From the 1850s to the 1950s, Latter-day Saints built about 100 tabernacles in communities across the western United States. They were primarily places of worship but also served as a gathering place for the community.
While more than half of the 100-plus-year-old historic jewels have been razed or sold over the years, many have not only survived the century but are still functioning houses of worship.
With the walls of the Provo Tabernacle being converted into the Provo City Center Temple in 2016, this incomplete list features many of those historic Latter-day Saint tabernacles.
Source material for this list includes Richard W. Jackson's book, "The Meeting Places of the Latter-day Saints," and a 2007 presentation by Scott R. Christensen, an area acquisitions manager in the LDS Church History Department who has researched tabernacles in recent years.
The Latter-day Saints created temporary settlements in Iowa while on their way to Utah. While in Kanesville (now Council Bluffs) in 1847, they built a large log meetinghouse. Another one was built at the Big Pigeon settlement in 1849. These were referred to as tabernacles, according to LDS Church historian Scott Christensen.
A replica of the Kanesville Tabernacle shown here was built in 1996.
Construction on the first Salt Lake Tabernacle began in May 1851, on the southwest corner of Temple Square, where the Assembly Hall now stands. It was dedicated April 6, 1852.
As church membership increased, this old tabernacle become inadequate and was demolished in 1877 to make way for the Salt Lake Tabernacle, also known as the Assembly Hall.
Construction on this Provo structure began in 1857. It was designed by Truman O. Angell. It was dedicated in 1867 and remained in use until it was demolished in 1919.
Construction of this immense adobe tabernacle began in downtown Ogden in 1856, and it was in use by 1857. It was later dedicated in 1869 when all debts were settled. Its design was similar to the Old Salt Lake Tabernacle.
The Weber Stake Tabernacle was remodeled in 1897 with a Renaissance revival style by W.W. Fife, the son of the original architect. It was torn down in 1969 to make way for the Ogden Temple.
Construction on the Bountiful Tabernacle began in 1857. Augustus A. Farnham was the architect. It was also referred to as the Davis Stake Tabernacle.
In February 1975, LDS Church leaders announced the building would be razed. Significant opposition arose, prompting further discussion, and the decision was reversed. The Bountiful Tabernacle is the oldest surviving Mormon tabernacle and continues to serve as a meetinghouse and stake center.
The Nephi Stake built this structure between 1860-65. The cupola was large enough to hold a band of 30 musicians who performed from the perch on special occasions.
It was later called the Juab Stake Tabernacle and sold to Nephi City in 1947. It was demolished in 1949.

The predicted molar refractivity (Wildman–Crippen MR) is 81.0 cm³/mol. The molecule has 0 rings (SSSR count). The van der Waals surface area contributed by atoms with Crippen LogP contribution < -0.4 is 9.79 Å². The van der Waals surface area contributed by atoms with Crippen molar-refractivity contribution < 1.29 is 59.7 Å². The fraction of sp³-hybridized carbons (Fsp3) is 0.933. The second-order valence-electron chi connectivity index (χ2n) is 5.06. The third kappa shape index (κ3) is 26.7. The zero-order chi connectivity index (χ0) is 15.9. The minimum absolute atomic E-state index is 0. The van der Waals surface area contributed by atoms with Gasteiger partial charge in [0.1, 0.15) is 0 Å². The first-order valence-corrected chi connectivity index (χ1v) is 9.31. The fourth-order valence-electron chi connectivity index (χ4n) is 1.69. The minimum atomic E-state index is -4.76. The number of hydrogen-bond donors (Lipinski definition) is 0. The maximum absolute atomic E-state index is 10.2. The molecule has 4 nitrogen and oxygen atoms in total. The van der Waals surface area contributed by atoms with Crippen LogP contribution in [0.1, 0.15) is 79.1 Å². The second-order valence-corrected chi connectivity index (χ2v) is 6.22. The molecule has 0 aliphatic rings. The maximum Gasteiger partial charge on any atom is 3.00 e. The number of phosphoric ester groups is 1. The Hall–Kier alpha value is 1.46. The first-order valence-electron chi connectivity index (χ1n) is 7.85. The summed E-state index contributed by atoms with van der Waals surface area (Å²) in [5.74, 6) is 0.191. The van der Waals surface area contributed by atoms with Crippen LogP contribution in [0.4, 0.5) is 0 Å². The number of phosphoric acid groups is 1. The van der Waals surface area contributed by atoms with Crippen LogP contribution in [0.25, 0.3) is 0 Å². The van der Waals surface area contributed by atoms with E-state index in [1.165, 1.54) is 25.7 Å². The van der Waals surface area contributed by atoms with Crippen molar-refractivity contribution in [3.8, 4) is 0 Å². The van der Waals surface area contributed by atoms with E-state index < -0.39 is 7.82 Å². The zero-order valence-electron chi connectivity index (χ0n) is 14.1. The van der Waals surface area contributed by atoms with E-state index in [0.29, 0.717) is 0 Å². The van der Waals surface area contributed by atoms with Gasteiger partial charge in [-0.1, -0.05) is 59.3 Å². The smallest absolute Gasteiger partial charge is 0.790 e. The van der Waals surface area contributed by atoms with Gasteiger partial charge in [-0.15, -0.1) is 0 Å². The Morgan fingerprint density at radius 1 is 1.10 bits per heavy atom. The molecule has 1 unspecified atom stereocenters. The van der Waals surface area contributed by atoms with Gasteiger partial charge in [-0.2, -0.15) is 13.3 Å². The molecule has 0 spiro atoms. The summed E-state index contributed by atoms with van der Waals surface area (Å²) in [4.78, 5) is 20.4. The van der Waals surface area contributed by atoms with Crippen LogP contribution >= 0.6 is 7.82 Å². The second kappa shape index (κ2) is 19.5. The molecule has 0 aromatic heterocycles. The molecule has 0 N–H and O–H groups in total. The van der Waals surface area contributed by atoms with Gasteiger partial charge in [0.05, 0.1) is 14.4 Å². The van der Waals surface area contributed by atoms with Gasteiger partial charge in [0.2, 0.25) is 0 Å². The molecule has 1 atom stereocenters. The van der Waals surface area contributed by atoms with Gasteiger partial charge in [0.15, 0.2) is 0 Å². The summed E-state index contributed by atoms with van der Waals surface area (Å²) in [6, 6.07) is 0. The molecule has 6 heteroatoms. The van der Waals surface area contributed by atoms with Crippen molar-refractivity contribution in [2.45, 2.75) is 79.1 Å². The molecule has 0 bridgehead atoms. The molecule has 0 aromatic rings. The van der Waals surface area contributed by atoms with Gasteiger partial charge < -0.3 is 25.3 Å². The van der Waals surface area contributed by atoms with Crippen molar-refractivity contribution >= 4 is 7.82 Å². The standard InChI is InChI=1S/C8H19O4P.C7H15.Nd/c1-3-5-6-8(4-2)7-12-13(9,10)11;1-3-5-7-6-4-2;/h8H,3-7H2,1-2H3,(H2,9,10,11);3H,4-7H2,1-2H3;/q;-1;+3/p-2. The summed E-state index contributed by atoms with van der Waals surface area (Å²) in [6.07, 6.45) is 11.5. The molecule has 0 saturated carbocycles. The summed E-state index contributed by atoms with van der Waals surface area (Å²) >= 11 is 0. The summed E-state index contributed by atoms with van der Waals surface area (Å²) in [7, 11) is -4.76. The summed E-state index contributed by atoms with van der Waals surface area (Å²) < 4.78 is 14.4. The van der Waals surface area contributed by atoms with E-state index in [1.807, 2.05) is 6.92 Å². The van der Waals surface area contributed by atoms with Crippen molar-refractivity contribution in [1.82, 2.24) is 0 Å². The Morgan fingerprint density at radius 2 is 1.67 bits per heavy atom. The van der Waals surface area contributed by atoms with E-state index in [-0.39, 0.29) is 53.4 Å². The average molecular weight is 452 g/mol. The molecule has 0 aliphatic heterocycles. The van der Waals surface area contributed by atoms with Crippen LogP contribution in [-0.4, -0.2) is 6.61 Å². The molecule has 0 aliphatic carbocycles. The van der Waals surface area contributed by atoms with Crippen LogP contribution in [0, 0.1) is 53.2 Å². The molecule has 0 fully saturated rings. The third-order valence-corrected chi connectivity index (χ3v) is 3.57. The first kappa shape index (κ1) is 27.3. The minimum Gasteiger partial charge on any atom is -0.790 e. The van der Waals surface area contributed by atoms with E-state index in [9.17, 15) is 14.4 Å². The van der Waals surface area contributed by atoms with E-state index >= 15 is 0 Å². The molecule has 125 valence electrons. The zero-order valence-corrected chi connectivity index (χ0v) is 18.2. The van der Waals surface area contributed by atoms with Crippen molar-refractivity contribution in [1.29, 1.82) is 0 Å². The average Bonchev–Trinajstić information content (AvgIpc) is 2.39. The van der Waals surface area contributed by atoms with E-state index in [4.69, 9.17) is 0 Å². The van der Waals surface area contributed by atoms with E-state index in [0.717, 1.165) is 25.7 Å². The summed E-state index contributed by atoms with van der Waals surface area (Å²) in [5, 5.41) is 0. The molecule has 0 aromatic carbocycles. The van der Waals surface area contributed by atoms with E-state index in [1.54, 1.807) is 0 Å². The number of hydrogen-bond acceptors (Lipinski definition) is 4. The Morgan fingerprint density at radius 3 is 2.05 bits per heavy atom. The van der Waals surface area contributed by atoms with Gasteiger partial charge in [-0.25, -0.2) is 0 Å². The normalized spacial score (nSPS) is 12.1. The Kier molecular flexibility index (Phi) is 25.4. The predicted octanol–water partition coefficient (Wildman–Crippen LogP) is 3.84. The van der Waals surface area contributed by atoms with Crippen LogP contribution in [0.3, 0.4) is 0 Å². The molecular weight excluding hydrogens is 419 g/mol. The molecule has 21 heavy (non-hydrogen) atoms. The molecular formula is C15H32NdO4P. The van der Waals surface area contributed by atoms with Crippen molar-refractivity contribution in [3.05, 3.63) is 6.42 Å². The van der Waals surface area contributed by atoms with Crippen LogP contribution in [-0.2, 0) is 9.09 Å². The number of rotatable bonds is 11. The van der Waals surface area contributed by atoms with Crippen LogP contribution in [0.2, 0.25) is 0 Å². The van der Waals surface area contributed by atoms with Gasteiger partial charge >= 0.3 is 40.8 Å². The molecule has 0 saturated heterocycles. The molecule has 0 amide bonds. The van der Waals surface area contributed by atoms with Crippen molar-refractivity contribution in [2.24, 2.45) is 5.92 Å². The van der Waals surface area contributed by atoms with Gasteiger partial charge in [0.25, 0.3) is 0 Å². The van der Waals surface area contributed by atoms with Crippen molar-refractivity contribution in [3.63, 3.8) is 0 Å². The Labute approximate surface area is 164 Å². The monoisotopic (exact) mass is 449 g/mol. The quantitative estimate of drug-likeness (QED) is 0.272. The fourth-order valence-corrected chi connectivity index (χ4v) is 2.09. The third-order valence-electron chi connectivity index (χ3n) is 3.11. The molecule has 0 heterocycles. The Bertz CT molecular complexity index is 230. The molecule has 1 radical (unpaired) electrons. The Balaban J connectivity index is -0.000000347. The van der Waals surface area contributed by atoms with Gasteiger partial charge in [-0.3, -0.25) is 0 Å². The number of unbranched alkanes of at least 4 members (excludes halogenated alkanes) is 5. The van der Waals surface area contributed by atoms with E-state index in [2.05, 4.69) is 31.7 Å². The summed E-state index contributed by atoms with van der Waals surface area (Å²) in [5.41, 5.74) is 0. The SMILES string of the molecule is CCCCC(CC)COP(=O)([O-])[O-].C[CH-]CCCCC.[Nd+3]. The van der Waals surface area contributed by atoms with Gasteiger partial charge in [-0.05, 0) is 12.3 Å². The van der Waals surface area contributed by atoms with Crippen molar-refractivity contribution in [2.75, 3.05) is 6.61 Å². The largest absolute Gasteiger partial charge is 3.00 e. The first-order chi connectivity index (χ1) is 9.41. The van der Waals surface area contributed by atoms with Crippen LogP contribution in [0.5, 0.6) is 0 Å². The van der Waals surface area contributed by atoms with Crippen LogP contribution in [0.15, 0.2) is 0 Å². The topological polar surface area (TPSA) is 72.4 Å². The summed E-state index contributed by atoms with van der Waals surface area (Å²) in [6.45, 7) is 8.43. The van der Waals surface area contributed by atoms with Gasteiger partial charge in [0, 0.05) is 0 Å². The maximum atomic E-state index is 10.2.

Members in Kaysville built a simple adobe tabernacle in 1862.
When that structure was replaced by the current Kaysville Tabernacle in 1912, it was remodeled to be a community opera house.
The construction of the St. George Tabernacle, a Colonial revival style of architecture, was overseen by the Southern States mission from 1863 to 1877.
It was at the pulpit of the St. George Tabernacle that President Lorenzo Snow promised rain if the Latter-day Saints would pay their tithing in 1899.
The St. George Tabernacle is still owned by the LDS Church and used for stake and regional functions. Tours are available.
The Parowan Tabernacle was built between 1862-68.
The building was in decline until rescued by the Daughters of the Utah Pioneers in the early 1930s and was transformed into a museum.
The dome-shaped Salt Lake Tabernacle, built between 1863 and 1867, is one of the most recognizable religious structures in the United States.
Brigham Young, a carpenter by trade, innovated a "turtle back" design that may have been influenced by the European architecture he saw as a missionary in England, according to Mormonnewsroom.org.
The Draper LDS ward was formed in 1856 and met in at least two simple vernacular structures before one of comfortable size was completed in 1890. But the new building could not accommodate social events. They wanted something that could compare to the Salt Lake Tabernacle 20 miles to the north.
They went on to build a significant structure with a large oval dance floor with capacity for 700 dancers, "a commodious lobby, ticket office, dressing rooms, check room and refreshment parlor containing a soda fountain," one reporter wrote, according to Christensen.
By the time of his photo in 1959, the complex was in decline and likely didn't last for many more years.
The residents of Teasdale, Wayne County, Utah, also wanted something fancy like the Salt Lake Tabernacle. They erected a nice meetinghouse in 1910 and a log structure for the Relief Society.